The Cathedral City Council on Wednesday night unanimously agreed to allow voters to decide whether to phase out short-term vacation rentals, teeing up a heated debate before a special election occurs on March 2.
Faced with the decision of repealing a previously passed ordinance to phase-out rentals or calling for a referendum, the council went with the latter, citing the quality of life issues raised by many residents and strong opinions on either side.
“We’re divided here,” Councilmember Mark Carnavale said. “This has to go to the voters for their opinion.”
A working-class community with around 54,000 residents, Cathedral City had around 400 short-term vacation rentals this year before the council passed an ordinance to eliminate them in all neighborhoods but homeowners associations. Their presence has caused significant debate including a lengthy task force report, a moratorium on new rentals, and hundreds of comments from residents on either side of the debate.
Through the referendum, voters will decide whether the city should stick with the council’s September decision to undo its existing regulations and phase out short-term rentals by 2023, or overturn those policies.
After the September vote, supporters of short-term rentals organized as Share Cathedral City embarked on a signature-gathering campaign to overturn the ban. The group is an offshoot of another group called I Love Cathedral City that sprung up earlier this year to support vacation rentals, and both argued that Cathedral City didn’t properly enforce its original short-term rental ordinance before making the decision to ban them.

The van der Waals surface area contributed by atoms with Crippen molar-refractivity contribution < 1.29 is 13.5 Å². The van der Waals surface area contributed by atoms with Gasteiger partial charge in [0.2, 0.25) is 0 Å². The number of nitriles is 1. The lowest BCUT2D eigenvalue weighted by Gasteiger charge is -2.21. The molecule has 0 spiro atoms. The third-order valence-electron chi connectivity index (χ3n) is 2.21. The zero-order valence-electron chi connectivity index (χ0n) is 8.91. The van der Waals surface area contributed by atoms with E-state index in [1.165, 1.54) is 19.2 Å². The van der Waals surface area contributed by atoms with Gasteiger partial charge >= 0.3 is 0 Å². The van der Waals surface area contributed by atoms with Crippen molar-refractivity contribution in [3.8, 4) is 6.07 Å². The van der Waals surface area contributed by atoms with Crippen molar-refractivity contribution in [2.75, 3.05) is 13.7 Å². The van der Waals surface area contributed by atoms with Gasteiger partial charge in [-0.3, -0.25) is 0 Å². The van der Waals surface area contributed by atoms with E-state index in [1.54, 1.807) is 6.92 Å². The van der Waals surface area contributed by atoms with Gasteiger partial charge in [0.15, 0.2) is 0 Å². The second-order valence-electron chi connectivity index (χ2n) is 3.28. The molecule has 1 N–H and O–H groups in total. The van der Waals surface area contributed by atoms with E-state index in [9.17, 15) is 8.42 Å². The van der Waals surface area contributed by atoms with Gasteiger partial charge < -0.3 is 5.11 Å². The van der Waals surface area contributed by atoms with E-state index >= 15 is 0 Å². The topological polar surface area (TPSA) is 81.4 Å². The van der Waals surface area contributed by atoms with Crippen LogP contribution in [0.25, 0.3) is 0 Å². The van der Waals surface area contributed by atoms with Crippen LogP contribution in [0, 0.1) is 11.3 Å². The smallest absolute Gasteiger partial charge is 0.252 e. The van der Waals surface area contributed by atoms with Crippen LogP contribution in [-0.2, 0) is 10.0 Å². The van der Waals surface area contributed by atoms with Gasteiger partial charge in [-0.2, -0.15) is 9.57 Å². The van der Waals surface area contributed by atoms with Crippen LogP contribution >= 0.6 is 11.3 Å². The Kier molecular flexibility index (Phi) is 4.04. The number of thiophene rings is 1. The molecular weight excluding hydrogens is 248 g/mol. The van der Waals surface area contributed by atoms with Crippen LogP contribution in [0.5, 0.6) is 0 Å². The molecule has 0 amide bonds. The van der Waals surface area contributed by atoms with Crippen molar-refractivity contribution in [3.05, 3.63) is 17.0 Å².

They gathered 4,304 signatures, and 3,515 were verified by the county registrar of voters as of November 24. That meets the threshold of more than 10% of the city’s registered voters to trigger a referendum on whether to overturn the ordinance.
Past coverage: Cathedral City votes to phase out short-term rentals by 2023
Past coverage: Cathedral City group opposed to short-term rental ban submits petition
Because the group gathered enough signatures, the council could’ve voted to repeal the ordinance or put it to the voters. In casting his vote in support of the referendum, Mayor John Aguilar said he has concluded that short-term vacations are “disruptive to our neighborhoods and a bad idea.”
Before Wednesday’s vote, roughly 40 people spoke during a two-hour-long public hearing on what has become one of the most controversial issues for Cathedral City in recent memory.
Residents on both sides of the debate urged the council to take their side by citing the cost to taxpayers of hosting a special election. The Riverside County Registrar of Voters estimates it will cost be between $75,000 and $85,000, according to Cathedral City documents.
A heated debate
When the city decided to phase out short-term rentals by